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The style and practices of tattooing that were part of the native Hawaiian culture are part of the family of Polynesian cultures that all practiced tattooing. The tattooing wasn't just ornamental, but an integral part of their social and spiritual expression as well.
As with many other Polynesian cultures, in Hawaiian tattooing, the most elaborate designs and the heaviest application of imagery is on the royal family and highest ranking social classes, tapering off as you move down the social chain. Certain patterns and designs were reserved for royalty, and in fact, the tattoos worn helped identify just what part of the social strata to which the wearer belonged. Men were tattooed more heavily than women, with designs on their bodies and limbs. Hawaiian women were primarily tattooed on their lower arms and hands, and sometimes as a sign of mourning, on their tongues.
Designs were monochromatic, a darkish blue-black against the natural skin tone. The images were taken from the natural Hawaiian landscape, with many of the geometric patterns reflecting plants, birds and sea life. Tattooing tied closely with Hawaiian spiritual life, with tattoos relating to blessings, protection, healing and death.
Inks were made from plant materials or the soot from burned kukui nuts. Various British sailors noted fish oil or coconut oil added to the ink mix from time to time. The tattoos were hand-struck, using bone and stick implements. The tattoo needle was on a stick, and was then hit with a second stick to make the skin puncture. The needle itself might have been carved from bird beak or a fish bone.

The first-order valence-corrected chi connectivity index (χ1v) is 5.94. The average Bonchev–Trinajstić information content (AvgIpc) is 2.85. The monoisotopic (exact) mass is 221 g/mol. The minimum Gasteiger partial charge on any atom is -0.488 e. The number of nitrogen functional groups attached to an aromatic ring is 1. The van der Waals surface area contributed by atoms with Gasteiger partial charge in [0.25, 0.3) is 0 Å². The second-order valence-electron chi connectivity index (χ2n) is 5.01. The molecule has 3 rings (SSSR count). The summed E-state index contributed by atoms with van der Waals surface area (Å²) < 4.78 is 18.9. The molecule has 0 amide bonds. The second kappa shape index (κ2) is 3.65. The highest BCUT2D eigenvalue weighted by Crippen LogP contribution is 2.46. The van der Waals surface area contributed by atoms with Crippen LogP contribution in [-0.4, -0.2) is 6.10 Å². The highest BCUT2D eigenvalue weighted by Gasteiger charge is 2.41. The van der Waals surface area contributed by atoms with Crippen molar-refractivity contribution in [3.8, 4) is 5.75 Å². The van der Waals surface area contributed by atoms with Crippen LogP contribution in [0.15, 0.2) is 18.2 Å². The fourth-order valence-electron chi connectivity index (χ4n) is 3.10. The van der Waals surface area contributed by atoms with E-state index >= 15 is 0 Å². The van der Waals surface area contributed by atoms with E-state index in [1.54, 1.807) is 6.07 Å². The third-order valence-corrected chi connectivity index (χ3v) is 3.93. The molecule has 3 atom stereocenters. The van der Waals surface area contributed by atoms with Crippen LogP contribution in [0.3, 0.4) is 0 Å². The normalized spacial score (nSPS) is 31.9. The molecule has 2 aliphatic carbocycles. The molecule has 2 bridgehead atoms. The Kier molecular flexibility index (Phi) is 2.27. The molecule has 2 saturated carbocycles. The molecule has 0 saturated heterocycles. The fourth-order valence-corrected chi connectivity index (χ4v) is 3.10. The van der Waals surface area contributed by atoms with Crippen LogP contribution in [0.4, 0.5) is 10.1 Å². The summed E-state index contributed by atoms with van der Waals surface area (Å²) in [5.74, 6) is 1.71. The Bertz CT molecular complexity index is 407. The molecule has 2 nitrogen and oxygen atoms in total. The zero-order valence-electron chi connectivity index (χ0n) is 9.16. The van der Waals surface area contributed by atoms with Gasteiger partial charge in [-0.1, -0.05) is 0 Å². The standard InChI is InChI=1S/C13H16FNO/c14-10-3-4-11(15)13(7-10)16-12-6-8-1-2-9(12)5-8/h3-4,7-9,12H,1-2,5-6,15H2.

Modern day Hawaiian tattooing shows vibrant interpretations of traditional Hawaiian tattoo designs as well as designs that have evolved as part of American tattoo culture but connected to Hawaii. Every sailor who got tattooed in Hawaii in W.W.II got a hula girl on his arm so he could make her dance. Floral tattoos are popular souvenirs with modern visitors as is the ever-present tribal tattoo armband.
If you'd like more information about Hawaiian tattooing, you might like
Tattoo Traditions of Hawaii
by Tricia Allen
The Hawaiian Tattoo
also by P. F. Kwiatkowski
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